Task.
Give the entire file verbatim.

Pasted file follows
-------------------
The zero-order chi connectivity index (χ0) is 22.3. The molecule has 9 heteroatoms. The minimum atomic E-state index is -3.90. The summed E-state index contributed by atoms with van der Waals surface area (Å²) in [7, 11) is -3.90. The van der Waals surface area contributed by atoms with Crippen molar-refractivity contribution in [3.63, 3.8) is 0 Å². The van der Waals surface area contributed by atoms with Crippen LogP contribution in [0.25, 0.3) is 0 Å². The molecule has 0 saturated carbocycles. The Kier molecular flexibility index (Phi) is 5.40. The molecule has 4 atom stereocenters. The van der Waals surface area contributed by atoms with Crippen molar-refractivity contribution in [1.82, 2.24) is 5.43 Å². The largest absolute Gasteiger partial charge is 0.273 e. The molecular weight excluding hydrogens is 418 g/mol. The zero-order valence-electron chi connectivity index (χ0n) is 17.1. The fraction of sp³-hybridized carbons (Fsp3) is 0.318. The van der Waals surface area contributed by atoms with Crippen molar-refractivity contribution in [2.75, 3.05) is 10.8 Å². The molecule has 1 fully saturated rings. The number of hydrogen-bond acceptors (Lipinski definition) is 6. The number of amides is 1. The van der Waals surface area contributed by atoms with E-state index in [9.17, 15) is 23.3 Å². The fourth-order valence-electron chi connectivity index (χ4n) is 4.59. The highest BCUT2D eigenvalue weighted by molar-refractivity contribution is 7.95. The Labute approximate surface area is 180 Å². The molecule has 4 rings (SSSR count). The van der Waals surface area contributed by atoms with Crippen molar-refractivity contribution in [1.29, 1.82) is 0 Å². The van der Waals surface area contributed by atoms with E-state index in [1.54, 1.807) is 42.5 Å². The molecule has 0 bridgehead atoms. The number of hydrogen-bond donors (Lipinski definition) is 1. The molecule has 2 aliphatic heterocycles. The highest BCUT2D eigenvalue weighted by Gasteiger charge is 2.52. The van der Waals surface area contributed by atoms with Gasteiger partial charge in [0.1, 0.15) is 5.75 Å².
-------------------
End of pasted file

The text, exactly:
The zero-order chi connectivity index (χ0) is 22.3. The molecule has 9 heteroatoms. The minimum atomic E-state index is -3.90. The summed E-state index contributed by atoms with van der Waals surface area (Å²) in [7, 11) is -3.90. The van der Waals surface area contributed by atoms with Crippen molar-refractivity contribution in [3.63, 3.8) is 0 Å². The van der Waals surface area contributed by atoms with Crippen LogP contribution in [0.25, 0.3) is 0 Å². The molecule has 0 saturated carbocycles. The Kier molecular flexibility index (Phi) is 5.40. The molecule has 4 atom stereocenters. The van der Waals surface area contributed by atoms with Crippen molar-refractivity contribution in [1.82, 2.24) is 5.43 Å². The largest absolute Gasteiger partial charge is 0.273 e. The molecular weight excluding hydrogens is 418 g/mol. The zero-order valence-electron chi connectivity index (χ0n) is 17.1. The fraction of sp³-hybridized carbons (Fsp3) is 0.318. The van der Waals surface area contributed by atoms with Crippen molar-refractivity contribution in [2.75, 3.05) is 10.8 Å². The molecule has 1 fully saturated rings. The number of hydrogen-bond acceptors (Lipinski definition) is 6. The number of amides is 1. The van der Waals surface area contributed by atoms with E-state index in [9.17, 15) is 23.3 Å². The fourth-order valence-electron chi connectivity index (χ4n) is 4.59. The highest BCUT2D eigenvalue weighted by molar-refractivity contribution is 7.95. The Labute approximate surface area is 180 Å². The molecule has 4 rings (SSSR count). The van der Waals surface area contributed by atoms with Crippen molar-refractivity contribution in [1.29, 1.82) is 0 Å². The van der Waals surface area contributed by atoms with E-state index in [1.54, 1.807) is 42.5 Å². The molecule has 0 bridgehead atoms. The number of hydrogen-bond donors (Lipinski definition) is 1. The molecule has 2 aliphatic heterocycles. The highest BCUT2D eigenvalue weighted by Gasteiger charge is 2.52. The van der Waals surface area contributed by atoms with Gasteiger partial charge in [0.1, 0.15) is 5.75 Å².